Review of “Solo: A Star Wars Story”

Han (Alden Ehrenreich) lives on the shipbuilding planet of Corellia but longs to escape his life of petty theft under the control of a local crime boss that looks like a giant caterpillar. Han hopes to trade a sample of hyper-drive fuel called coaxium for passage off the planet for himself and his girlfriend Qi’ra (Emilia Clarke). Just as they are walking through the gate Qi’ra is captured. In desperation, Han joins the Imperial Navy with a hope to become a pilot so he can return and save Qi’ra. Three years later Han has been kicked out of flight school for failing to follow orders and is an infantry soldier helping to conquer a planet. There he meets Tobias Beckett (Woody Harrelson) who is pretending to be an Imperial officer so he and his gang can steal a heavy transport. Han recognizes they aren’t with the Empire and tries to blackmail his way onto their ship but they turn Han in as a deserter. Han is thrown in a pit where it is expected he’ll be consumed by a beast that turns out to be a Wookie named Chewbacca (Joonas Suotamo). Han speaks a little of Chewbacca’s native language and they form a plan to escape. Once out of the pit they jump on Beckett’s stolen transport joining his gang for the theft of a large shipment of coaxium. That heist is broken up by a gang of marauders called the Cloud Riders, the coaxium is destroyed and in the process a couple of Beckett’s gang is killed. Beckett tells Han he was ordered to steal the coaxium by crime boss Dryden Vos (Paul Bettany) to pay off a debt and Vos will likely kill them for failing. While waiting to see Vos on his space yacht Han sees Qi’ra. She works for Vos and in their meeting to explain their failure she helps guide him to a solution to pay off their debt: Stealing raw coaxium from the mines on Kessel. Vos orders Qi’ra to go along and make sure everything goes smoothly. Knowing they will need a very fast ship to get the raw coaxium to a processing facility before it explodes Qi’ra hunts down legendary smuggler Lando Calrissian (Donald Glover) who has the fastest ship in the quadrant: The Millennium Falcon.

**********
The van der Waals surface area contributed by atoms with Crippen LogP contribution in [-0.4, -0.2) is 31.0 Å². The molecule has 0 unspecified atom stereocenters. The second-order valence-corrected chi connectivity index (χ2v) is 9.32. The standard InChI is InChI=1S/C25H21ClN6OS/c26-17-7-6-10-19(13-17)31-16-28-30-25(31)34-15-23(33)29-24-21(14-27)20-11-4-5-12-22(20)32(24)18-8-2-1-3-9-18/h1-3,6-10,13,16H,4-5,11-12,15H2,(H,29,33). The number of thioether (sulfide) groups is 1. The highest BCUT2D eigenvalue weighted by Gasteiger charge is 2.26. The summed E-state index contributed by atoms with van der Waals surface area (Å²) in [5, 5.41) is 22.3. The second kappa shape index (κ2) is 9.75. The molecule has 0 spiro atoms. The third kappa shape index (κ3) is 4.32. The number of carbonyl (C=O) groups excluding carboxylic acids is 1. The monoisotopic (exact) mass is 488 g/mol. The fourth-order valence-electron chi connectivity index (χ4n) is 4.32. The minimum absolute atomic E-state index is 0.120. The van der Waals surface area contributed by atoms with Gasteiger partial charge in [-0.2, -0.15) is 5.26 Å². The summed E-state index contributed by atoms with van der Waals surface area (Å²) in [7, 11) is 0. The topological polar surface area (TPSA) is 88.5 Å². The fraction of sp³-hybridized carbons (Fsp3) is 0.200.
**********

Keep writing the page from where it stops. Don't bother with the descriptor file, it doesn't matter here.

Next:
During the making of “Solo: A Star Wars Story” the film was in the public consciousness for all the wrong reasons: The original directors Phil Lord and Christopher Miller were fired deep into production when Lucasfilm executives were unhappy about the quality of daily footage coming from the set. Star Alden Ehrenreich was given an acting coach because his performance wasn’t what the executives wanted. The directors weren’t shooting enough angles of various scenes that give editors plenty to work with. Script writers Jonathon and Lawrence Kasdan were angry over Lord and Miller allowing the cast to improvise. Lord and Miller were unhappy when Lawrence Kasdan was brought on set as they felt he was a shadow director. Clearly something had to change and since Lucasfilm was the boss, Lord and Miller were let go but given executive producer credit on the film. Academy Award winning director Ron Howard, who has a long history with Star Wars creator George Lucas, was brought in to essentially start over. Much of what was filmed was scrapped and reshot adding tens of millions of dollars to the production’s budget. Would this be the first Star Wars film since the prequels to be considered just plain bad? The short answer is a qualified no. It’s qualified because you have to be willing to accept some things that I think most Star Wars fans are unwilling to accept: Alden Ehrenreich isn’t a young Harrison Ford; but I’ll get to that a little later.

“Solo: A Star Wars Story” wastes no time in delivering the action as the first scene is a chase through the dingy back alleys of Corellia. Soon we’re transplanted to a battlefield on an alien world then we’re robbing a train on yet another planet. “Solo: A Star Wars Story” doesn’t let the viewer get bored with any one location as the action is never in one place for very long. I enjoyed the planet hopping as the film tended to bog down whenever the action stopped and the acting kicked in. Fortunately that doesn’t happen that often.

Fans of the Star Wars original trilogy saga will find the most to enjoy in this film. We hear familiar names like Tatooine and Hutt and finally understand what “Making the Kessel Run in less than 12 parsecs” means. We see the first meetings between Han and Chewie and Han and Lando. We see Han win the Millennium Falcon in the famous card game we heard about 35 years ago. The Falcon is all white and clean inside and there are more bits of Star Wars history that jump off the screen and into our childhoods that complete pictures we only could dream of. I’m not saying you have to have been a Star Wars fan since the original trilogy came out in theaters to appreciate “Solo: A Star Wars Story” but it helps.